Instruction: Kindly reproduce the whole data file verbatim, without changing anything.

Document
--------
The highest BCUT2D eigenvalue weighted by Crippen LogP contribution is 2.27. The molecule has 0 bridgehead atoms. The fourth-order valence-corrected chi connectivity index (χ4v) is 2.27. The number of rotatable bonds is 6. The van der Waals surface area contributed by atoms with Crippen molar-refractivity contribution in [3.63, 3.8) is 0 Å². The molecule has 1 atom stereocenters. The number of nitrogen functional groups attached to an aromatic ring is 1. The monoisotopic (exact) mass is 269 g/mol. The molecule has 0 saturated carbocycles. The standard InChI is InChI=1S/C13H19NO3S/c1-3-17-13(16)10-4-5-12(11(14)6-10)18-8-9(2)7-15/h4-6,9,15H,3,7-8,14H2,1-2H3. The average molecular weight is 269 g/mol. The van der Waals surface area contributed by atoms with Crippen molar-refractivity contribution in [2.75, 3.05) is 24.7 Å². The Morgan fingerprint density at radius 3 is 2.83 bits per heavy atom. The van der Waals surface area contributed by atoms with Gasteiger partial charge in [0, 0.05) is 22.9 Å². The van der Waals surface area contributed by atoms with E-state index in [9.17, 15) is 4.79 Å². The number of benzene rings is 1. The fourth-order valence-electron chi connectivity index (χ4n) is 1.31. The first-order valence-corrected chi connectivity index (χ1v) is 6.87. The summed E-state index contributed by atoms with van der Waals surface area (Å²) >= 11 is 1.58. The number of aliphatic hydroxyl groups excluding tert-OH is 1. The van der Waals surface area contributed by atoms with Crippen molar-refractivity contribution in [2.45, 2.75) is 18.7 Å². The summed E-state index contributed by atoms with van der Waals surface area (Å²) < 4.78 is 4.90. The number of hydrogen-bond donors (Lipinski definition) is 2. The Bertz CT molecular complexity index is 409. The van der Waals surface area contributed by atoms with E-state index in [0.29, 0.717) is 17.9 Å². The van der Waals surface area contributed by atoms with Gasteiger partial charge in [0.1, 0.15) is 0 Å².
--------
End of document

The highest BCUT2D eigenvalue weighted by Crippen LogP contribution is 2.27. The molecule has 0 bridgehead atoms. The fourth-order valence-corrected chi connectivity index (χ4v) is 2.27. The number of rotatable bonds is 6. The van der Waals surface area contributed by atoms with Crippen molar-refractivity contribution in [3.63, 3.8) is 0 Å². The molecule has 1 atom stereocenters. The number of nitrogen functional groups attached to an aromatic ring is 1. The monoisotopic (exact) mass is 269 g/mol. The molecule has 0 saturated carbocycles. The standard InChI is InChI=1S/C13H19NO3S/c1-3-17-13(16)10-4-5-12(11(14)6-10)18-8-9(2)7-15/h4-6,9,15H,3,7-8,14H2,1-2H3. The average molecular weight is 269 g/mol. The van der Waals surface area contributed by atoms with Crippen molar-refractivity contribution in [2.75, 3.05) is 24.7 Å². The Morgan fingerprint density at radius 3 is 2.83 bits per heavy atom. The van der Waals surface area contributed by atoms with Gasteiger partial charge in [0, 0.05) is 22.9 Å². The van der Waals surface area contributed by atoms with E-state index in [9.17, 15) is 4.79 Å². The number of benzene rings is 1. The fourth-order valence-electron chi connectivity index (χ4n) is 1.31. The first-order valence-corrected chi connectivity index (χ1v) is 6.87. The summed E-state index contributed by atoms with van der Waals surface area (Å²) >= 11 is 1.58. The number of aliphatic hydroxyl groups excluding tert-OH is 1. The van der Waals surface area contributed by atoms with Crippen molar-refractivity contribution in [2.45, 2.75) is 18.7 Å². The summed E-state index contributed by atoms with van der Waals surface area (Å²) < 4.78 is 4.90. The number of hydrogen-bond donors (Lipinski definition) is 2. The Bertz CT molecular complexity index is 409. The van der Waals surface area contributed by atoms with E-state index in [0.29, 0.717) is 17.9 Å². The van der Waals surface area contributed by atoms with Gasteiger partial charge in [0.1, 0.15) is 0 Å².